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what to do when your parents evict your stuff

Updated: Feb 12, 2019

Dear Tori,

My parents turned my bedroom into a guest room and they want me to get rid of my stuff but I live in a small apartment without much space and the stuff means a lot to me. What do I do?



Dear Displaced,

First of all, that sucks and I’m sorry. I’m going to guess that most of the ‘stuff’ left in your parent’s home falls under the heading of ‘memorabilia.’ The tendency in this scenario is to come at the problem saying ‘my memorabilia means everything to me and I’m not getting rid of any of it!’ I get that but I’m going to push back against it.

Something I see often is grouping like items together in a category, when they’re actually only tangentially related. I’m going to guess that if you were honest about it, you like some of the memorabilia more than the category as a whole. If we looked at your stuff on a 10-point scale – 10 being the best piece of your childhood, A+ stuff, and a 1 being something you don’t know why you have, you’d realize that not everything in the memorabilia category is actually a 10.

I’m going to make the argument that if the memorabilia amounts to 5 boxes, and you focused on keeping only the very best, it would be reasonable to say that the stuff you love most could fit into 1 box. Parkinson’s Law states: "work expands so as to fill the time available for its completion." Similarly, stuff expands so as to fill the container available for its storage. If you physically have one box available to house your memorabilia, your memorabilia will take up one box. It’s a way to police yourself and it works. And for the items you like but can’t fit, take a photo and keep it as a memory.

Now let’s talk about your horrible parents. Kidding! A few years ago, I was told that next time I came home, I was to either take my stuff with me or donate it. And you know what? It was a valid request. I love my parents, they have done everything for me but their home is not my storage locker. Your parents deserve to use their space for themselves.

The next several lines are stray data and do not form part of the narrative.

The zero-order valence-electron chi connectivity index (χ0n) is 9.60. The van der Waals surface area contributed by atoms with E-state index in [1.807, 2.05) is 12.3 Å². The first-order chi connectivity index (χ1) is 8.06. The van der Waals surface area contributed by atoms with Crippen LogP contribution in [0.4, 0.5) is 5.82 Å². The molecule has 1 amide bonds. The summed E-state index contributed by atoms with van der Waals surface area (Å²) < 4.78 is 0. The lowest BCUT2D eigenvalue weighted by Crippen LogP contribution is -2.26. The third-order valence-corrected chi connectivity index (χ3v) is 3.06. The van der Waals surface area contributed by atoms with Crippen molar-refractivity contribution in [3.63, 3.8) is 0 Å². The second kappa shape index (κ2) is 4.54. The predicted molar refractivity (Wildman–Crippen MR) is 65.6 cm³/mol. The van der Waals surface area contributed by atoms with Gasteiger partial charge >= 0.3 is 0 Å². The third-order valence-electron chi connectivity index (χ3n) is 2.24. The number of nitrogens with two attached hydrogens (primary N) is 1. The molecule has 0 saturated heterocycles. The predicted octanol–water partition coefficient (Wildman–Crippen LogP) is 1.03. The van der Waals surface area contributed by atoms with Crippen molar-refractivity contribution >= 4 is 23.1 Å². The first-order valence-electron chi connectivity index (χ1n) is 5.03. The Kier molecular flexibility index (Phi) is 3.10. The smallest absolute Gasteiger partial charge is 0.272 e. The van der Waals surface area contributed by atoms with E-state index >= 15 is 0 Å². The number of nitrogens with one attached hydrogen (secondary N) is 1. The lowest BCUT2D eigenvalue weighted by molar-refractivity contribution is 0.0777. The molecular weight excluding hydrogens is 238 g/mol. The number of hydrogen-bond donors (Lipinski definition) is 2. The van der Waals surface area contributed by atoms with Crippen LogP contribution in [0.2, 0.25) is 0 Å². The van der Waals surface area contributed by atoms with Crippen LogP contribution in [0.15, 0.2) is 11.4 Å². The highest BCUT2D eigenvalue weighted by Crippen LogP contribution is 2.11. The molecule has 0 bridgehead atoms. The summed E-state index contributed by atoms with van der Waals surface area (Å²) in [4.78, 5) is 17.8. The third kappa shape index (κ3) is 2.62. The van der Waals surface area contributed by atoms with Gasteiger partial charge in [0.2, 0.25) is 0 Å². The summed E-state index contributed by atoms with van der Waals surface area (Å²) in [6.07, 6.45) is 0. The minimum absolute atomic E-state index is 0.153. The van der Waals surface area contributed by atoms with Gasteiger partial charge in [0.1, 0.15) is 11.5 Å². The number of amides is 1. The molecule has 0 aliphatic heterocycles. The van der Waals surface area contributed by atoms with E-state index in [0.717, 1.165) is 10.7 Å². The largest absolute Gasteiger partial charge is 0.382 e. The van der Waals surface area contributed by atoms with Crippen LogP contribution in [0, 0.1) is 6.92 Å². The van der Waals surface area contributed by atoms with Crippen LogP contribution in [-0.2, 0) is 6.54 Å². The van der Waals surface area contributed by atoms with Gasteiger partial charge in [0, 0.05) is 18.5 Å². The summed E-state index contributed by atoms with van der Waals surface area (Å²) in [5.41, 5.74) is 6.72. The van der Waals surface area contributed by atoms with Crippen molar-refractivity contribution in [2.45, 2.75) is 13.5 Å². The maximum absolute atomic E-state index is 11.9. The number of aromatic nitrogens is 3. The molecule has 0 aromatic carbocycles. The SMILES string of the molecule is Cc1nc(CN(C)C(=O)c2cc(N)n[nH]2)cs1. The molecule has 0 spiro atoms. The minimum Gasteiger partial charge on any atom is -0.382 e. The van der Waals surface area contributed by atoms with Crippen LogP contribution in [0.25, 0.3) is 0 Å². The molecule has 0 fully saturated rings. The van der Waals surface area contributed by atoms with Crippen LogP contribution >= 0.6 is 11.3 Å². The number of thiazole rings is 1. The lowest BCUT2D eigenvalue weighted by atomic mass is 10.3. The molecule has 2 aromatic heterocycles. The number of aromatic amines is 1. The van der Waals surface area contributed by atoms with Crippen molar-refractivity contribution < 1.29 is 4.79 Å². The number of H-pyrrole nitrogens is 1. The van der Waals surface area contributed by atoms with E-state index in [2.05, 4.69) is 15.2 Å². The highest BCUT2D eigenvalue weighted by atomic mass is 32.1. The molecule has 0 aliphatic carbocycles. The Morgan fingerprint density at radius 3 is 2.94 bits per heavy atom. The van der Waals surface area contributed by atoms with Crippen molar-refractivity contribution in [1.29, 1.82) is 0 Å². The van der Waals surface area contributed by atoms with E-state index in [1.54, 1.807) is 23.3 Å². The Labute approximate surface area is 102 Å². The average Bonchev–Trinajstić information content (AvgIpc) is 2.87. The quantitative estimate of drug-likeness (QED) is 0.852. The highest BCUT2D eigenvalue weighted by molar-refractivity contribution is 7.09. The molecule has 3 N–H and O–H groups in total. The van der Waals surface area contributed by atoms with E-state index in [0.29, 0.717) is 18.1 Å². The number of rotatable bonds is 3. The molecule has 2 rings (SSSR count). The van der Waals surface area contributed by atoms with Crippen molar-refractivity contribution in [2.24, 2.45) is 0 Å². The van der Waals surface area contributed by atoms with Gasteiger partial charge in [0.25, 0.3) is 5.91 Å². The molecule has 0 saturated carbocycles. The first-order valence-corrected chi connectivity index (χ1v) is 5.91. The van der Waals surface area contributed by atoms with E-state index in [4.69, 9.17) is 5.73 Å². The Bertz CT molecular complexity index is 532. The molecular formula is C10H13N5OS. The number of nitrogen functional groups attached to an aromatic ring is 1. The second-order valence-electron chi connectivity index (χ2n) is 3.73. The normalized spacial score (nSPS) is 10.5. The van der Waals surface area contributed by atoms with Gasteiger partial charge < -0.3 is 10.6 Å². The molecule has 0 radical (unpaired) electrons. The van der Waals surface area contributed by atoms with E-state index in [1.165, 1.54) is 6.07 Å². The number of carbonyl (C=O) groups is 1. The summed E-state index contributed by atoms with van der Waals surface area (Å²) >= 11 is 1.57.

That being said, this is not a black and white issue and there are always compromises to be made. What do you think your parents would say if you asked for them to hold onto the 1 box of memorabilia you have created? Would that be more reasonable than the 5 you started with? While I have cleared out the vast majority of my stuff from my parent’s home, I have kept a box of memorabilia at the bottom of a closet, which doesn’t bother them and helps me out.

When it comes to parents storing items for their children, there are two very important questions that need to be answered: how long does it need to be stored (there should be an end date)? And what is it? Problems arise when a parent’s home is considered storage free for all and children use it for anything and everything.

I hope this was helpful! If you do the work to separate the good from the great, you’ll find that the stuff you can’t bear to part with will always have a place.


Tori the Organizer

Once a month I will be answering reader’s questions in my AMA (ask me anything) series. If you have a question you’d like answered, feel free to email me at or comment on my any of my social media - @toritheorganizer


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